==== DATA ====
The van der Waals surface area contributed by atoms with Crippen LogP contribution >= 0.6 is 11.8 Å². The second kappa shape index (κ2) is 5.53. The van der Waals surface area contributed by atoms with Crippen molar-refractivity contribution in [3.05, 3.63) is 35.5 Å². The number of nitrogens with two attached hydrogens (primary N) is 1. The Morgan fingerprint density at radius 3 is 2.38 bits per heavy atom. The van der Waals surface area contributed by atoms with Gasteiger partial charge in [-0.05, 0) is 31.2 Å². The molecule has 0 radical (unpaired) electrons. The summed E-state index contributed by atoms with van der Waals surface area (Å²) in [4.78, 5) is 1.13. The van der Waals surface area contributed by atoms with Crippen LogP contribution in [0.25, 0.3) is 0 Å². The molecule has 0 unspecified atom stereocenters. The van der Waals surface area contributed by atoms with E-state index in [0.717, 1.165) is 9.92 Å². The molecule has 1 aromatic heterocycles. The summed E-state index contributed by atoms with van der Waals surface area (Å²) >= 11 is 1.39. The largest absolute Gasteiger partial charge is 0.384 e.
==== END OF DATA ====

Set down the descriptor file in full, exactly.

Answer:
The van der Waals surface area contributed by atoms with Crippen LogP contribution >= 0.6 is 11.8 Å². The second kappa shape index (κ2) is 5.53. The van der Waals surface area contributed by atoms with Crippen molar-refractivity contribution in [3.05, 3.63) is 35.5 Å². The number of nitrogens with two attached hydrogens (primary N) is 1. The Morgan fingerprint density at radius 3 is 2.38 bits per heavy atom. The van der Waals surface area contributed by atoms with Gasteiger partial charge in [-0.05, 0) is 31.2 Å². The molecule has 0 radical (unpaired) electrons. The summed E-state index contributed by atoms with van der Waals surface area (Å²) in [4.78, 5) is 1.13. The van der Waals surface area contributed by atoms with Crippen LogP contribution in [0.25, 0.3) is 0 Å². The molecule has 0 unspecified atom stereocenters. The van der Waals surface area contributed by atoms with E-state index in [0.717, 1.165) is 9.92 Å². The molecule has 1 aromatic heterocycles. The summed E-state index contributed by atoms with van der Waals surface area (Å²) >= 11 is 1.39. The largest absolute Gasteiger partial charge is 0.384 e.